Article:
Our “no regrets” decisions so far have focused on setting up the right governance and supporting your people. Today, Johnathon Marshall offers the third set of decisions in this series.
Trade between the UK and the EU has been based on agreements that allow free movement of labour, goods, services and capital. In my role leading our UK Supply chain practice, I am working with clients across a range of sectors to plan for a world where these trade agreements will probably be very different.
Managing the cross UK and EU supply chain has been relatively straightforward. Many UK and EU based companies have built up complex intra-EU supply chains, accessing innovations for their business whilst benefiting from there being no tariffs, a low costs in moving goods across borders, and limited border delays. These characteristics may apply if the UK is no longer part of the europe.
My recommendation for a “no regrets” decision that all businesses can make now is to know your supply chain. To future proof global supply chains, businesses first need to understand in detail where and how they buy and sell products and services from around the world. Understand how these are distributed today, the product flows and the tariffs they are currently exposed to and how these may change depending on the final Brexit end-state. This will allow you to model the impact of new supply models on service, cost and operational capabilities. When required, they will be prepared to change business practices, adjust their core operating models, switch suppliers, renegotiate contracts or move parts of their supply chain activities into new territories, all from a position of knowing the best answer for them.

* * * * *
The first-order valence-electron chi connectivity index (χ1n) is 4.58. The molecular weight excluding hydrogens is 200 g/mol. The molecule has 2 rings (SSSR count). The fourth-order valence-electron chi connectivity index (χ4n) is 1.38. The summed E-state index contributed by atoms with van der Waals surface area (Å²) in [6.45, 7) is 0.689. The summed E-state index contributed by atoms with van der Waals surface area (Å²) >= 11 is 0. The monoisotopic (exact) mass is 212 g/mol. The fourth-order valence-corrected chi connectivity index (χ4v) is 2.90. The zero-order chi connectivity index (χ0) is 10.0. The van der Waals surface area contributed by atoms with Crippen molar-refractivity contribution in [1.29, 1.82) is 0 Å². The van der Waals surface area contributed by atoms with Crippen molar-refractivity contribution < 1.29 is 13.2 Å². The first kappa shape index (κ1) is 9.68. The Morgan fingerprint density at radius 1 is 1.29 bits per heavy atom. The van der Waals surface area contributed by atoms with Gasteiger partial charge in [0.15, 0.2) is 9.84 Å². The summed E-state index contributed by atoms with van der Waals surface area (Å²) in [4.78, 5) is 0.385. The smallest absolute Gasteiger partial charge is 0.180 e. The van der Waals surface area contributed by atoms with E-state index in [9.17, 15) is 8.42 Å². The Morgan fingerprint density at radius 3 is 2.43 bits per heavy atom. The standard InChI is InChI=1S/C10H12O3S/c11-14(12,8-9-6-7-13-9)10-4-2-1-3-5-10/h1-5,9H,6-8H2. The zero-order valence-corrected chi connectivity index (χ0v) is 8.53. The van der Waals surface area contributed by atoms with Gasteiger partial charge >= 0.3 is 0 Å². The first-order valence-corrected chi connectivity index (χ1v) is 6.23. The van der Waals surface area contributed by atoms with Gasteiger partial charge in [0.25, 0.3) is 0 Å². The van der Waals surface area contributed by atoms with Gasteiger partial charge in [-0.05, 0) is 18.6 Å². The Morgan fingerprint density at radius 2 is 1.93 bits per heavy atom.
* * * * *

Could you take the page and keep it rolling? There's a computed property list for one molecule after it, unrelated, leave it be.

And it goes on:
Below are some possible areas of impact that businesses should consider as they appraise their current supply chains. This list is not exhaustive and the relative impact and importance of each may change as more is known about the outcome of negotiations.
Businesses that are well prepared, have modeled the scenarios will be able to adapt effectively in response to the challenges brought about by Brexit, as well as being equipped to capitalise on the opportunities that will arise. Having a list of considerations and scenarios is important, but businesses need to also be aware of how quickly alternative arrangements can be implemented once concrete information does appear. These could provide you with a tangible “first-mover” advantage if your business has the response plans ready and can adapt, switch or remodel at pace.
Partner, PwC United Kingdom
Tel: +44 2072123392